All this, and he designed the Huarache too. Tinker Hatfield is quite the overachiever.
You may have noticed a predilection towards rap magazines here before, and finding a stack of 20-year old publications a few weeks back I thought I’d lost had me feeling a little nostalgic for the days when WH Smiths had at least a few homegrown publications of worth on the shelf. Mainly because, with my Medusa touch, I managed to make every single UK rap magazine I’ve ever written for fold within a few months of publishing my work. Hip-hop magazines are a hard sell when you can log on and get something more up to date or catch something long form on Unkut or Complex.com, but there’s room for something created with care that captures the current state of the industry. Those with a long memory will recall an underrated British ‘zine called The Downlow that ran for four or so years (1992-1996) with an over designed, occasionally unintelligible layout with a ton of electronic typefaces that recalled David Carson’s work on Ray Gun around the same time or Neville Brody and Jon Wozencroft’s FUSE. It favoured words over pictures. 1992’s BLAG (which is, admirably, still standing) and 1995’s shortly-lived True (which switched to Trace after True folded) united hip-hop culture with style well, bringing some spirit seen in America’s Vibe and The Fader. I’m interested to see BRICK, a new British hip-hop publication, in the flesh — especially after enjoying the second issue of another London-based project, Viper. Founded and creatively directed by photographer Hayley Louisa Brown, designed by POST — and edited by RWD’s Grant Brydon, the careful approach to the all important look — complete with custom typefaces — is both evocative of the more sincere locally created mags of old and hip-hop’s current aesthetic (despite, bar honourable exceptions, a dip in the quality of album cover art during the last decade). Neil Bedford’s shots of Supreme-hating, Cobain swag jacking stoner Wiz Khalifa for one of BRICK’s cover stories made the Daily Mail (we’ve come a long way since that Snoop “KICK THIS EVIL BASTARD OUT” Daily Star cover) and hopefully that attention will turn into sales. Shouts to the team for making it happen. Go check out this fine It’s Nice That feature on the making of issue #1 and visit the official site here.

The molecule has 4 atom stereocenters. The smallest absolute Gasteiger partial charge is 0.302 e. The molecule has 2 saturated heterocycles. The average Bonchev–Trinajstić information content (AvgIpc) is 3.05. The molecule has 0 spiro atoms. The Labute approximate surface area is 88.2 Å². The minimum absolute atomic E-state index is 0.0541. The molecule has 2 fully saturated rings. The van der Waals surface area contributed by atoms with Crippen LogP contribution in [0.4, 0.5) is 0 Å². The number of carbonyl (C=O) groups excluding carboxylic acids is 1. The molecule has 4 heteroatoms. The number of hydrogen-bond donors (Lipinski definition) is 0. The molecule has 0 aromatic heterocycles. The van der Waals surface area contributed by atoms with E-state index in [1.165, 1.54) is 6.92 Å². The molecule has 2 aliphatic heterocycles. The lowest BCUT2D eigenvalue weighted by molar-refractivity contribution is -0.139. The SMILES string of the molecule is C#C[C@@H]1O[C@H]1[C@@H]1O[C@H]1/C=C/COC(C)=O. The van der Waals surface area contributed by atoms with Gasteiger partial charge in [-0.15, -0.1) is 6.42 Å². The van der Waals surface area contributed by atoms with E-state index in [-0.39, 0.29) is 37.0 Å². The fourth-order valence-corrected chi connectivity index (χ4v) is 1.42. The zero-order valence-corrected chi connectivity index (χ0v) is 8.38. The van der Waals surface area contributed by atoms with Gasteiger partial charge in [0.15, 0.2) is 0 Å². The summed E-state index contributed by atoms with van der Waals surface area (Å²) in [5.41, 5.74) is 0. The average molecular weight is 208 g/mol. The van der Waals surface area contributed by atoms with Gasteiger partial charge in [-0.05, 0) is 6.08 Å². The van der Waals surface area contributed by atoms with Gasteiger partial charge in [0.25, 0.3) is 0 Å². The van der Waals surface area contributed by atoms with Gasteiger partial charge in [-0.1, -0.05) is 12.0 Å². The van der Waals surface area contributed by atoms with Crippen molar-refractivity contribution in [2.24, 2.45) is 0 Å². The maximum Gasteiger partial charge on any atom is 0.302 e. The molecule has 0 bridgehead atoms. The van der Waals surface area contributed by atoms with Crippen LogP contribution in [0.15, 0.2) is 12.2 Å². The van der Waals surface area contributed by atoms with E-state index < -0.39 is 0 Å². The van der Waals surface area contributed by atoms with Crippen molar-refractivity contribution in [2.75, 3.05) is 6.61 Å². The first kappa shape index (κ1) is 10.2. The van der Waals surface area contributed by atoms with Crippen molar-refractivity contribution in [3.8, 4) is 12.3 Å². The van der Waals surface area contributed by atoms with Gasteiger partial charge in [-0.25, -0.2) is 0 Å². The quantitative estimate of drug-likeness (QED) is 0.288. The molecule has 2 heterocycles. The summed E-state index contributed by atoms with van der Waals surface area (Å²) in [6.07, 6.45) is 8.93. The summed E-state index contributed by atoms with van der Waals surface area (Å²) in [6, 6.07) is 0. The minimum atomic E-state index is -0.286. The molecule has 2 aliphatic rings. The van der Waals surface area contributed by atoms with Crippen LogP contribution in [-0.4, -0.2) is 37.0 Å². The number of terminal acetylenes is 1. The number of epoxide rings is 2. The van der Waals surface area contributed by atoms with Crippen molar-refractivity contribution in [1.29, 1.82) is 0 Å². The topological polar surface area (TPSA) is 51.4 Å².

On the subject of rap and typography, the Heated Words crew are studiously examining the history and legacy of the mysterious but influential b-boy font seen on Dynamic Rockers, RAMM:ΣLL:ZΣΣ, Mick Jones, Biz Markie, Malcolm McLaren and Joe Strummer that defined 1982-era hip-hop style. Supreme have used a replica of this classic heat pressed typeface several times and Alex Olsen’s Bianca Chandon recently homaged a Paradise Garage tee with it on from back in the day. It’s integral to UK street style too — imported by intrepid tourists who hit up the Albee Square Mall to get a custom creation and the Heated Words: Initial Research exhibition to set off the project opens on the 27th of this month for a couple of weeks at London’s House of Vans. Videos, photographs by Martha Cooper, Mike Laye, Michael Markos and several others, old ads and some of the clothing in question. If you like some of the nonsense I link to here, you’re liable to really enjoy this one.
While we’re talking old magazines and Neville Brody, this Gilded Words piece is great: Jamie Morgan talking about a contact sheet from a classic Buffalo shoot for with Felix Howard for the March 1985 issue of The Face and the moment when every person started calling themselves a stylist.